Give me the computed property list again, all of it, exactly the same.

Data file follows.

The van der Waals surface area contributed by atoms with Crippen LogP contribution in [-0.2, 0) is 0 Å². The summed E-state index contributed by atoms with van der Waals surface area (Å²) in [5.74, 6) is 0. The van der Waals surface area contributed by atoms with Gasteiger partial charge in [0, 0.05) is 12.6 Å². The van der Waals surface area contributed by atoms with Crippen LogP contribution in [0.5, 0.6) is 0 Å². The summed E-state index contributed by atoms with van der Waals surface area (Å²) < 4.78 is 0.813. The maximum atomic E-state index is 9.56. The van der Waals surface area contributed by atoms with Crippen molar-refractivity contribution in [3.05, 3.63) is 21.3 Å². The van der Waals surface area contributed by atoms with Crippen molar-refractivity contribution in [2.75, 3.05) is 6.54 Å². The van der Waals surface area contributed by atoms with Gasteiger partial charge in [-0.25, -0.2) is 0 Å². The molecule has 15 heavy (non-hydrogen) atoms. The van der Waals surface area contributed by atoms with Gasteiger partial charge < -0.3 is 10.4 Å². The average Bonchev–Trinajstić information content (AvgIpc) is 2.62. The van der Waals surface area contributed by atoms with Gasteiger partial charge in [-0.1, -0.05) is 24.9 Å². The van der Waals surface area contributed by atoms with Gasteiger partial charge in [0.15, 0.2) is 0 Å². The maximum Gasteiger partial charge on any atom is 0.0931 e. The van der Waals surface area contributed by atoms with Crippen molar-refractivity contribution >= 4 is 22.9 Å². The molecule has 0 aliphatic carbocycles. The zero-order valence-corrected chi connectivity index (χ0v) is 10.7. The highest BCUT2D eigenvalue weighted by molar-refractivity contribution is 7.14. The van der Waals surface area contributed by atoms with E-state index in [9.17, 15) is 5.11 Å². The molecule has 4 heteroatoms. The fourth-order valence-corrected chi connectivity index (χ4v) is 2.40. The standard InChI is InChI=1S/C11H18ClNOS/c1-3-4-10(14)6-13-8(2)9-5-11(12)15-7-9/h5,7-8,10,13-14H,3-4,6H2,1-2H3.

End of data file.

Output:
The van der Waals surface area contributed by atoms with Crippen LogP contribution in [-0.2, 0) is 0 Å². The summed E-state index contributed by atoms with van der Waals surface area (Å²) in [5.74, 6) is 0. The van der Waals surface area contributed by atoms with Gasteiger partial charge in [0, 0.05) is 12.6 Å². The van der Waals surface area contributed by atoms with Crippen LogP contribution in [0.5, 0.6) is 0 Å². The summed E-state index contributed by atoms with van der Waals surface area (Å²) < 4.78 is 0.813. The maximum atomic E-state index is 9.56. The van der Waals surface area contributed by atoms with Crippen molar-refractivity contribution in [3.05, 3.63) is 21.3 Å². The van der Waals surface area contributed by atoms with Crippen molar-refractivity contribution in [2.75, 3.05) is 6.54 Å². The van der Waals surface area contributed by atoms with Gasteiger partial charge in [-0.25, -0.2) is 0 Å². The molecule has 15 heavy (non-hydrogen) atoms. The van der Waals surface area contributed by atoms with Gasteiger partial charge < -0.3 is 10.4 Å². The average Bonchev–Trinajstić information content (AvgIpc) is 2.62. The van der Waals surface area contributed by atoms with Gasteiger partial charge in [-0.1, -0.05) is 24.9 Å². The van der Waals surface area contributed by atoms with Gasteiger partial charge in [0.15, 0.2) is 0 Å². The maximum Gasteiger partial charge on any atom is 0.0931 e. The van der Waals surface area contributed by atoms with Crippen molar-refractivity contribution >= 4 is 22.9 Å². The molecule has 0 aliphatic carbocycles. The zero-order valence-corrected chi connectivity index (χ0v) is 10.7. The highest BCUT2D eigenvalue weighted by molar-refractivity contribution is 7.14. The van der Waals surface area contributed by atoms with E-state index in [9.17, 15) is 5.11 Å². The molecule has 4 heteroatoms. The fourth-order valence-corrected chi connectivity index (χ4v) is 2.40. The standard InChI is InChI=1S/C11H18ClNOS/c1-3-4-10(14)6-13-8(2)9-5-11(12)15-7-9/h5,7-8,10,13-14H,3-4,6H2,1-2H3.